CERB Repayment: Lost in Translation

Did you receive a CERB repayment notice? Are you feeling lost in translation? You’re not the only one. 

The Canadian Crafts Federation joined 20 representatives from various artists’ unions on December 17th, 2020, to meet with the Federal Government to discuss the Canada Emergency Response Benefit (CERB) repayment letters. While there were some program clarifications, the core issue has still not been resolved: the language for eligibility. Many artists measured their CERB eligibility by gross income (before deductions). Now, those who do not meet the net income requirement are being asked to return their CERB payments.

Support Affected Artists By

  1. Signing of the House of Commons Petition (by January 23rd, 2021)
    • Sign and share this House of Commons petition calling on the Government of Canada to retroactively allow self-employed Canadians to use their gross pre-tax income before business expenses when determining their CERB eligibility.
  2. Participating in CARFAC’s letter-writing campaign to MPs across Canada
      • CARFAC has provided a form letter (available here). Alternately, you can write your own letter to tell your Minister of Parliament what this issue means to you. Find the name and email address of your MP here.

Your participation supports our advocacy efforts. The introduction of CERB provided a sense of relief to many craft artists who applied to the program out of necessity after the COVID-19 pandemic suspended regular income streams. The confusion of eligibility based on gross versus net income stemmed from the lack of or inconsistent information provided by the Government of Canada’s website, as well as CRA agents by telephone. CCF/FCMA agrees that applicants who applied with good faith should not be required to repay CERB.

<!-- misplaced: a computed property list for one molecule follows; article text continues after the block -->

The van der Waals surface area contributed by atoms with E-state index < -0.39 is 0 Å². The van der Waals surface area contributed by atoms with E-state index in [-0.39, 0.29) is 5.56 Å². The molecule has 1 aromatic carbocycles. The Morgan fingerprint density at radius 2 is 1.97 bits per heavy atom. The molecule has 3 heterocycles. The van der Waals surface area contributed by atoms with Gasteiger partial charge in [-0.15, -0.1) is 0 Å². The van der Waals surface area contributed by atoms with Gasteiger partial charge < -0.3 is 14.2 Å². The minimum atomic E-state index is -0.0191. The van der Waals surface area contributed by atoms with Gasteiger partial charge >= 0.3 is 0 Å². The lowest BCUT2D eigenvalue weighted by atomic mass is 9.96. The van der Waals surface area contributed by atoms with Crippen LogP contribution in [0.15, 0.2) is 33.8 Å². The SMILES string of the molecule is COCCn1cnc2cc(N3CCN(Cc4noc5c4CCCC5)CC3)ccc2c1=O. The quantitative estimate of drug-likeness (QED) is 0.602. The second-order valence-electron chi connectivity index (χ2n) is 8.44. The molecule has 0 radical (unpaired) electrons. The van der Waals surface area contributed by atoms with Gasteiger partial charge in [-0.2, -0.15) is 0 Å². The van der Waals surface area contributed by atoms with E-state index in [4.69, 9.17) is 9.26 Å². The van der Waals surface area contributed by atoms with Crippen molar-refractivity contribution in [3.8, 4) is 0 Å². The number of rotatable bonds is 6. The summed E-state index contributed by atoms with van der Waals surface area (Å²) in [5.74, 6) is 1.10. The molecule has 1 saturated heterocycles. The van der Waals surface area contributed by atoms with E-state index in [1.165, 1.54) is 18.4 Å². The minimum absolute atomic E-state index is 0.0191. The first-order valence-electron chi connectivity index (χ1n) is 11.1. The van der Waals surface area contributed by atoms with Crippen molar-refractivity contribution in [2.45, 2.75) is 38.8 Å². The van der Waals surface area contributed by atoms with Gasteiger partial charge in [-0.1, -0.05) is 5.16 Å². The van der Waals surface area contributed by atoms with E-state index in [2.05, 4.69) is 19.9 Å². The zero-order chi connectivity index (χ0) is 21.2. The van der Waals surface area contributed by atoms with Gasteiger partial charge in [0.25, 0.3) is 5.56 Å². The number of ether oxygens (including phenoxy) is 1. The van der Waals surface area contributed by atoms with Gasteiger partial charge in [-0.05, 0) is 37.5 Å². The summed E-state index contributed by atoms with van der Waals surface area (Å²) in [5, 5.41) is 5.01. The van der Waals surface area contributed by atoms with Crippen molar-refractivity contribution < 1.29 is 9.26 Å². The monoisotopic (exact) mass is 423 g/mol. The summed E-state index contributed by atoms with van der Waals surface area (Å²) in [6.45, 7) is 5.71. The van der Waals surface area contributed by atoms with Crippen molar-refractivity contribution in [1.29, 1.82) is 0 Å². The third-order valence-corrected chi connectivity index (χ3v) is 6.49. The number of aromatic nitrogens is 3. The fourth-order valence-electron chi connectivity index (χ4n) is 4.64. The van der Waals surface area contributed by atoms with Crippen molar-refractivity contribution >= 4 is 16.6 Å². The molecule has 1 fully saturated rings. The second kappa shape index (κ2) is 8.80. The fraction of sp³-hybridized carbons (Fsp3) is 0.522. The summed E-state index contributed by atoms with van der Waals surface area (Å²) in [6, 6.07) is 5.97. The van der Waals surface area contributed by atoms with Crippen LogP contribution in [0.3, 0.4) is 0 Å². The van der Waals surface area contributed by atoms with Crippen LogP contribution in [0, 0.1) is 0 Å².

CARFAC writes:

This change in policy poses a serious threat to many Canadians. While we appreciate that the Federal Government will not impose penalties on those ultimately deemed ineligible, demanding that some of Canada’s most vulnerable low-income workers return emergency relief funds is unconscionable, especially when the arts sector is amongst the hardest hit by the pandemic.


During the December 17th meeting, the CCF/FCMA and our colleagues, who collectively represent over 75,000 artists and cultural workers, directly requested clarity and a change of policy regarding CERB eligibility from MP Julie Dabrusin (Toronto-Danforth), Parliamentary Secretary to the Minister of Canadian Heritage, and policy advisors from the Department of Canadian Heritage and the Department of National Revenue. The following clarifications were confirmed as a result:

CERB program clarifications

  • Canadians should know that the CRA letter is not a determination of eligibility, rather it was an early warning sign that the government did not yet have enough information to confirm their eligibility for CERB.
  • The government always said that recipients’ eligibility would be verified after the program’s conclusion. CRA is at the beginning of this process, which will unfold over the coming months. 
  • Recipients who received the CRA letter may be eligible for the CERB, and in fact, 2020 tax return information will help determine eligibility in many cases, but the CRA has not yet received that information. 
  • The CRA issued the letters to allow recipients an opportunity to return amounts in case they find themselves ineligible for one or more CERB periods for which they received the benefit. 
  • The timing of the letter and the December 31, 2020, target for returning funds were chosen to prevent impacts on 2020 tax returns and on other benefits such as the CCB or GST/HST tax credit. It is not a repayment deadline.
  • There will be no interest or penalties assessed as a result of a CERB recipient not repaying ineligible amounts by December 31, 2020.


If you received a CERB Eligibility Letter and you believe you applied in good faith based on the information provided to you at the time of your application, we are working together and advocating on your behalf. You can support our efforts by writing to your MP and signing the House of Commons petition